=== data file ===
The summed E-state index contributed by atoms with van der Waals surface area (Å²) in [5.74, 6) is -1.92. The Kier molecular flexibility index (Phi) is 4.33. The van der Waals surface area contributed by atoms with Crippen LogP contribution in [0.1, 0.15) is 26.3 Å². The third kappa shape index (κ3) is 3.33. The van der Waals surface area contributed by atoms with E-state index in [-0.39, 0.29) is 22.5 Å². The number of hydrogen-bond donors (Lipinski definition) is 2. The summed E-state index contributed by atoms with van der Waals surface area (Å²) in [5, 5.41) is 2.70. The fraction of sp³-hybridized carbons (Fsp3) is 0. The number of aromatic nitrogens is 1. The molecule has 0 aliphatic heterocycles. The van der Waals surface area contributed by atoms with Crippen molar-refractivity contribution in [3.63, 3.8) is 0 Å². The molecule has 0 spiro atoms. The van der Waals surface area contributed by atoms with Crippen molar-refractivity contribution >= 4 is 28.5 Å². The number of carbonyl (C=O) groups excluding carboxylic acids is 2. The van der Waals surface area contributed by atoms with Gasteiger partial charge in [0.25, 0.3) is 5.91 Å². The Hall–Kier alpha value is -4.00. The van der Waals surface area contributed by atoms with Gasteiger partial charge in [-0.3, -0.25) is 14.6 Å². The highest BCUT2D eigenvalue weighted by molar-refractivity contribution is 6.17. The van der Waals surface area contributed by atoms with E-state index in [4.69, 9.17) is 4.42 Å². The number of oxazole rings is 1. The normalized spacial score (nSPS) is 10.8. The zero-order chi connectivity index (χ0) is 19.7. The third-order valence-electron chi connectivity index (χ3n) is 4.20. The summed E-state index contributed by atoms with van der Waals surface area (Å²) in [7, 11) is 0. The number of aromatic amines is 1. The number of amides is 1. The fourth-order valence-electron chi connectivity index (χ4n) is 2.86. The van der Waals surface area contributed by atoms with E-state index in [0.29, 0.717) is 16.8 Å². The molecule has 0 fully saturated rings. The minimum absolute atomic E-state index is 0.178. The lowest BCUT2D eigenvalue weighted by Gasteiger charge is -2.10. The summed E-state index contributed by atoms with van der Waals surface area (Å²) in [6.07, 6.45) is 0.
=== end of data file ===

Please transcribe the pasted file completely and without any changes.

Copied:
The summed E-state index contributed by atoms with van der Waals surface area (Å²) in [5.74, 6) is -1.92. The Kier molecular flexibility index (Phi) is 4.33. The van der Waals surface area contributed by atoms with Crippen LogP contribution in [0.1, 0.15) is 26.3 Å². The third kappa shape index (κ3) is 3.33. The van der Waals surface area contributed by atoms with E-state index in [-0.39, 0.29) is 22.5 Å². The number of hydrogen-bond donors (Lipinski definition) is 2. The summed E-state index contributed by atoms with van der Waals surface area (Å²) in [5, 5.41) is 2.70. The fraction of sp³-hybridized carbons (Fsp3) is 0. The number of aromatic nitrogens is 1. The molecule has 0 aliphatic heterocycles. The van der Waals surface area contributed by atoms with Crippen molar-refractivity contribution in [3.63, 3.8) is 0 Å². The molecule has 0 spiro atoms. The van der Waals surface area contributed by atoms with Crippen molar-refractivity contribution >= 4 is 28.5 Å². The number of carbonyl (C=O) groups excluding carboxylic acids is 2. The van der Waals surface area contributed by atoms with Gasteiger partial charge in [0.25, 0.3) is 5.91 Å². The Hall–Kier alpha value is -4.00. The van der Waals surface area contributed by atoms with Gasteiger partial charge in [-0.3, -0.25) is 14.6 Å². The highest BCUT2D eigenvalue weighted by molar-refractivity contribution is 6.17. The van der Waals surface area contributed by atoms with E-state index in [4.69, 9.17) is 4.42 Å². The number of oxazole rings is 1. The normalized spacial score (nSPS) is 10.8. The zero-order chi connectivity index (χ0) is 19.7. The third-order valence-electron chi connectivity index (χ3n) is 4.20. The summed E-state index contributed by atoms with van der Waals surface area (Å²) in [7, 11) is 0. The number of aromatic amines is 1. The number of amides is 1. The fourth-order valence-electron chi connectivity index (χ4n) is 2.86. The van der Waals surface area contributed by atoms with E-state index in [0.29, 0.717) is 16.8 Å². The molecule has 0 fully saturated rings. The minimum absolute atomic E-state index is 0.178. The lowest BCUT2D eigenvalue weighted by Gasteiger charge is -2.10. The summed E-state index contributed by atoms with van der Waals surface area (Å²) in [6.07, 6.45) is 0.